Aged Care: The Price of Compassion
Rest home care workers are amongst the lowest paid in the country. At around $14-$15 an hour, they are paid a pittance for the important work they do; caring for aged New Zealanders in the twilight of their lives. They tend to our parents and grandparents, keeping them safe, clean, and offering human companionship at a time when many elderly have less and less contact with the community.
On 1 March of this year, rest home workers went on strike, campaigning to raise their wages from the pathetic $14.61 an hour they were being being. The following pics were of striking rest home workers in Upper Hutt,
See previous blogpost: 1 March – No Rest for Striking Workers!
A month and a half later, Ryman Healthcare – one of the largest providers for aged care in New Zealand – announced a record $84 million profit, for the year ending 31 March 2012. This was an increase of 17% on the previous financial year.
For ten years in a row, Ryman had posted record profits. Quite clearly this industry is not short of a ‘bob or three’.
Chairman Dr David Kerr said “the company faced some major challenges in Christchurch over the past 18 months given the earthquakes, and had responded with a performance which had exceeded its own targets “.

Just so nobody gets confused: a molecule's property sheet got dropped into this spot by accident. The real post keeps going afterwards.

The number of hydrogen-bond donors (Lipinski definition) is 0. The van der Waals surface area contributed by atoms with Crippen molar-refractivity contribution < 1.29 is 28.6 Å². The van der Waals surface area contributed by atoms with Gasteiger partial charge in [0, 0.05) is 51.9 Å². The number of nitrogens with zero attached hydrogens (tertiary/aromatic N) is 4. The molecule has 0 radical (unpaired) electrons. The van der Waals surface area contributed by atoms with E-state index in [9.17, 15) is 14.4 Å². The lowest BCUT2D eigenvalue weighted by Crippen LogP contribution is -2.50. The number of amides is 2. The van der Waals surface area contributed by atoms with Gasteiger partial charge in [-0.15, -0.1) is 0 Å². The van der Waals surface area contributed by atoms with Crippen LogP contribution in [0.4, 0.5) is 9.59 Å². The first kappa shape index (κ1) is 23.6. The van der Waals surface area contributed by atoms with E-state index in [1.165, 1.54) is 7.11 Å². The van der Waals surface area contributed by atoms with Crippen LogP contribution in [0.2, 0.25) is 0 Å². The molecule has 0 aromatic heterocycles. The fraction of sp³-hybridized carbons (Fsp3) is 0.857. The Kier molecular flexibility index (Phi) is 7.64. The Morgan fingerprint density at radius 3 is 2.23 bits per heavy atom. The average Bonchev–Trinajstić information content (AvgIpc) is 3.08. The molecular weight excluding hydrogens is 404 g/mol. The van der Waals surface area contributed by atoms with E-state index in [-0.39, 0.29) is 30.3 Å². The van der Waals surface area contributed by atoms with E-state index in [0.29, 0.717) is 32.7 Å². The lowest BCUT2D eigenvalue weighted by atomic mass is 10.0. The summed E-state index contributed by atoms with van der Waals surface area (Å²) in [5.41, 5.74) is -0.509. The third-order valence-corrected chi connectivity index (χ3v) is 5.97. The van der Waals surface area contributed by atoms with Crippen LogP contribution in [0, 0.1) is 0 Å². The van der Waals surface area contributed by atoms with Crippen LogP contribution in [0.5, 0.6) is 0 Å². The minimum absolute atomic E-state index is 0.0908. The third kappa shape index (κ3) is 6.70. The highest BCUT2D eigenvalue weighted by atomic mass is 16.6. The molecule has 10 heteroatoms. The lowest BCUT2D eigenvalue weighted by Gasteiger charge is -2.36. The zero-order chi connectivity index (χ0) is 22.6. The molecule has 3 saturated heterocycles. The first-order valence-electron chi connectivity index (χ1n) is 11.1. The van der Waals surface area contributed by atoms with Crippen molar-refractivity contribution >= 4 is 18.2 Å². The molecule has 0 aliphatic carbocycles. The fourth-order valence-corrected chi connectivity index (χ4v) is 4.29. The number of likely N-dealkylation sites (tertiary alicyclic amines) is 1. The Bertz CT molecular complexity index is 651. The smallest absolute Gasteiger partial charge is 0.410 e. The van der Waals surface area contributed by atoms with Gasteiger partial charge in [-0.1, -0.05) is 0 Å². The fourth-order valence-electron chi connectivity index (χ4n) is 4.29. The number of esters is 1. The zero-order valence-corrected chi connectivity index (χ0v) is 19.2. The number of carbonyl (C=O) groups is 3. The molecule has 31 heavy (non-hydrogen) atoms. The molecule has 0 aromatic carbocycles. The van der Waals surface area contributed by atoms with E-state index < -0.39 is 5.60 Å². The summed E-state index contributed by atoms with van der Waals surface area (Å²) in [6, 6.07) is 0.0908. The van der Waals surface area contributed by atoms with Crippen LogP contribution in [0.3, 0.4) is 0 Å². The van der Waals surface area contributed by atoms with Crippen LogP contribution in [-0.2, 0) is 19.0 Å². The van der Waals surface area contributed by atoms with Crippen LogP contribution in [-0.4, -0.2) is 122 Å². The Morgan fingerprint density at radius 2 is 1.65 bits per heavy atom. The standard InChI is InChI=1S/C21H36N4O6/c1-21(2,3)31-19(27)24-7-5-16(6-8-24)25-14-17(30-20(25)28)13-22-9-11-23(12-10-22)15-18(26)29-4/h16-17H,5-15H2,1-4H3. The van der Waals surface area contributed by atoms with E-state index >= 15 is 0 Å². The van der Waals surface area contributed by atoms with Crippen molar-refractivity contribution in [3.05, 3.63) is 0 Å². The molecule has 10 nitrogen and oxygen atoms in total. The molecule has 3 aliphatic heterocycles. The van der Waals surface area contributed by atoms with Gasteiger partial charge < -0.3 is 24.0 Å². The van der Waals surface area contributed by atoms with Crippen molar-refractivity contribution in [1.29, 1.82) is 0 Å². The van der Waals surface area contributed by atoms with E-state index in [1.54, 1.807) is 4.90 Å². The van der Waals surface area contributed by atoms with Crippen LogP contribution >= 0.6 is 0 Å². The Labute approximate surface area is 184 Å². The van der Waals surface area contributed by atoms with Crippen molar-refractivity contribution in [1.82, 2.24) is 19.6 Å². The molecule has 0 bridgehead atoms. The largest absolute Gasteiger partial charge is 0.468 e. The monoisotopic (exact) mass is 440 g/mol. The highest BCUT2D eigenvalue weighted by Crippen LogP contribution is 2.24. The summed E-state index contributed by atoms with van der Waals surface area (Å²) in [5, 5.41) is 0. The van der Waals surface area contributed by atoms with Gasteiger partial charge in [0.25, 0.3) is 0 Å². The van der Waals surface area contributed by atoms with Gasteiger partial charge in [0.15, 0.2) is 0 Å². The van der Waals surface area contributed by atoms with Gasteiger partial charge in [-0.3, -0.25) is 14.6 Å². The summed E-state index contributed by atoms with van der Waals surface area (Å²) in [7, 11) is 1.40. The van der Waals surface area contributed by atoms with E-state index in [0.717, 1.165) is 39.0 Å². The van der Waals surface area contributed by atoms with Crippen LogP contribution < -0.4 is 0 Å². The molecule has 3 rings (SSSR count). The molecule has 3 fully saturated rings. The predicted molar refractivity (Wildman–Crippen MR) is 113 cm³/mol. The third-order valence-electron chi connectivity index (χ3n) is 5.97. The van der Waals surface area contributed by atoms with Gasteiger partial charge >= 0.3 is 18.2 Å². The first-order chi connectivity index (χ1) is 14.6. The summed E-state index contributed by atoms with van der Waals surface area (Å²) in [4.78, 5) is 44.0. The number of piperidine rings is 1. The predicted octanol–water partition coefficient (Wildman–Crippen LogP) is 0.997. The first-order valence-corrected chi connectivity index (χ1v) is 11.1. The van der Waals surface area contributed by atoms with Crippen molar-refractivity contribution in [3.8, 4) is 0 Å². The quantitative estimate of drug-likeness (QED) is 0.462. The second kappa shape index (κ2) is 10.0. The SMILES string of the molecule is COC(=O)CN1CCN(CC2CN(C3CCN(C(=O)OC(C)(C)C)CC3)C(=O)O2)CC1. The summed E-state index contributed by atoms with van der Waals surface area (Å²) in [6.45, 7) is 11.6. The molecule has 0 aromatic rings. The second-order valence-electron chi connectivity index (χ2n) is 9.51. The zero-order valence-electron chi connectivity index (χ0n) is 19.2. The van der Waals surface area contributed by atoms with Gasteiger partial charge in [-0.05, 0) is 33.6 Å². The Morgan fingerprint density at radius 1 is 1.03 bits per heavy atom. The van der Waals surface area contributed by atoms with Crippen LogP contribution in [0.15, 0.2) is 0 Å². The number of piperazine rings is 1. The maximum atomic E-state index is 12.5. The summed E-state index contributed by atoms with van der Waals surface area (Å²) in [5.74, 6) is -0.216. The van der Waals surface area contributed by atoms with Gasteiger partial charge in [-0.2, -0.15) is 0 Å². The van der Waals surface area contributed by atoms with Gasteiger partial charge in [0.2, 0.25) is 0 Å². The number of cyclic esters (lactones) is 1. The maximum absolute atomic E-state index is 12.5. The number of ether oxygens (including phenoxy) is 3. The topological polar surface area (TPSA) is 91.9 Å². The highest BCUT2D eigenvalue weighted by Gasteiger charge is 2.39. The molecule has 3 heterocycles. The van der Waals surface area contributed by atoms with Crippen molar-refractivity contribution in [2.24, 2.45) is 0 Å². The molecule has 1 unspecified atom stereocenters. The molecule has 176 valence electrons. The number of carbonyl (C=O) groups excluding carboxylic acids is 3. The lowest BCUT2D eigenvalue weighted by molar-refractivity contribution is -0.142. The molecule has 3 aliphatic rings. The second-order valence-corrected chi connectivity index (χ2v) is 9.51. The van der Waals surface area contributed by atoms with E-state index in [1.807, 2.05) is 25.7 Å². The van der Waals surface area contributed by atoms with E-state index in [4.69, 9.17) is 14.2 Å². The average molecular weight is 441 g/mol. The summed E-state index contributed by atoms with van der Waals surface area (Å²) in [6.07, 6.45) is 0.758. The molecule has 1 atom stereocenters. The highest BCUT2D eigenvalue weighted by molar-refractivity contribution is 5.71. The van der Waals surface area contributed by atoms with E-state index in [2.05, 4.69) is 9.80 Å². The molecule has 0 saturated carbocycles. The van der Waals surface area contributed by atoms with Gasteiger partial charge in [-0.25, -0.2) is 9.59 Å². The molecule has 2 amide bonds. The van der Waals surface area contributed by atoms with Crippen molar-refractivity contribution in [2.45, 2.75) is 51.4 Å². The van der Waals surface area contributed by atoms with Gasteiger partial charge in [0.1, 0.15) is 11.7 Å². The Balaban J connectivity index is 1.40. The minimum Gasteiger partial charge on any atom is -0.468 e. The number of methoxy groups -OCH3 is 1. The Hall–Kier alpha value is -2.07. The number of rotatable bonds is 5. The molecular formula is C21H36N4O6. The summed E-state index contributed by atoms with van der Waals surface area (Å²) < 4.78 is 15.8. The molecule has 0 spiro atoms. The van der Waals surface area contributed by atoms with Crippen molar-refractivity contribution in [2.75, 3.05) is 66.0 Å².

So obviously productivity was not a problem for Ryman. A 17% increase in products – in an otherwise stagnant economy and continuing global financial downturn – shows that the aged care industry is doing very nicely.
On 28 May, Human Rights Commissioner, Dr Judy McGregor, did something that few office-bound state sector workers do; she went undercover to discover for herself what kind of working conditions rest care workers put up with for $14.61 an hour,
As Dr McGregor stated,
“The complexity of the job was actually a surprise for me. It’s quite physical work, and it’s emotionally draining because you are obliged to give of yourself to other people. Saint-like women do it every day so that older New Zealanders can have a quality of life.
I’m not sure if I could have. I’m not sure I had the physical stamina and I didn’t want to hurt someone.
On any given shift you would be in charge of six, seven older people, and you would have to wake them, get them up, get them showered, get them toileted, feed them, and the whole time you were conscious that you had another five to go on your shift. It’s like working constantly to deadline.
The reliance of New Zealand, of all of us, on the emotional umbilical cord between women working as carers and the older people they care for at $13-14 an hour is a form of modern-day slavery,” she said in the report.
It exploits the goodwill of women, it is a knowing exploitation. We can claim neither ignorance nor amnesia.”
National’s Associate Health Minister Jo Goodhew replied,
“It is important that we take this seriously, that we look at it carefully and we look at what we are doing and what we can do before we provide a considered response.”
However, Dear Leader Key would have none of that, and firmly squashed any suggestion of paying rest home care workers decent wages. Only a few hours after Jo Goodhew announced that this was a problem demanding that “ we look at it carefully “, her boss stated bluntly,